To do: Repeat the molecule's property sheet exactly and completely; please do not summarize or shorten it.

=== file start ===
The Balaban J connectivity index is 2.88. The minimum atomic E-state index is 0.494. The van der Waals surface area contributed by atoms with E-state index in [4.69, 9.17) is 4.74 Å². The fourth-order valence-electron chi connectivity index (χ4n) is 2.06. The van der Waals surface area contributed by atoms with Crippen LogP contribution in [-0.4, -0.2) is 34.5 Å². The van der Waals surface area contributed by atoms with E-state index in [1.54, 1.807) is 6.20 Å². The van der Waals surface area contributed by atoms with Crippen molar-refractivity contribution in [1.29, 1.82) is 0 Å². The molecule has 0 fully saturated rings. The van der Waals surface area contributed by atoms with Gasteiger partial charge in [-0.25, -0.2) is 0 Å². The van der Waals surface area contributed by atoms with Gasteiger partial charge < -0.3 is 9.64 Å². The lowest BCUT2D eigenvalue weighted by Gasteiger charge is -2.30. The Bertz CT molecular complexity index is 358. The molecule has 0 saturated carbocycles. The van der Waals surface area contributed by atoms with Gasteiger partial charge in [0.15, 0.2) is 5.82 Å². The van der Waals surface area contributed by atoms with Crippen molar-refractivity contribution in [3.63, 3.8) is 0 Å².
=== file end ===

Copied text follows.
The Balaban J connectivity index is 2.88. The minimum atomic E-state index is 0.494. The van der Waals surface area contributed by atoms with E-state index in [4.69, 9.17) is 4.74 Å². The fourth-order valence-electron chi connectivity index (χ4n) is 2.06. The van der Waals surface area contributed by atoms with Crippen LogP contribution in [-0.4, -0.2) is 34.5 Å². The van der Waals surface area contributed by atoms with E-state index in [1.54, 1.807) is 6.20 Å². The van der Waals surface area contributed by atoms with Crippen molar-refractivity contribution in [1.29, 1.82) is 0 Å². The molecule has 0 fully saturated rings. The van der Waals surface area contributed by atoms with Gasteiger partial charge in [-0.25, -0.2) is 0 Å². The van der Waals surface area contributed by atoms with Gasteiger partial charge < -0.3 is 9.64 Å². The lowest BCUT2D eigenvalue weighted by Gasteiger charge is -2.30. The Bertz CT molecular complexity index is 358. The molecule has 0 saturated carbocycles. The van der Waals surface area contributed by atoms with Gasteiger partial charge in [0.15, 0.2) is 5.82 Å². The van der Waals surface area contributed by atoms with Crippen molar-refractivity contribution in [3.63, 3.8) is 0 Å².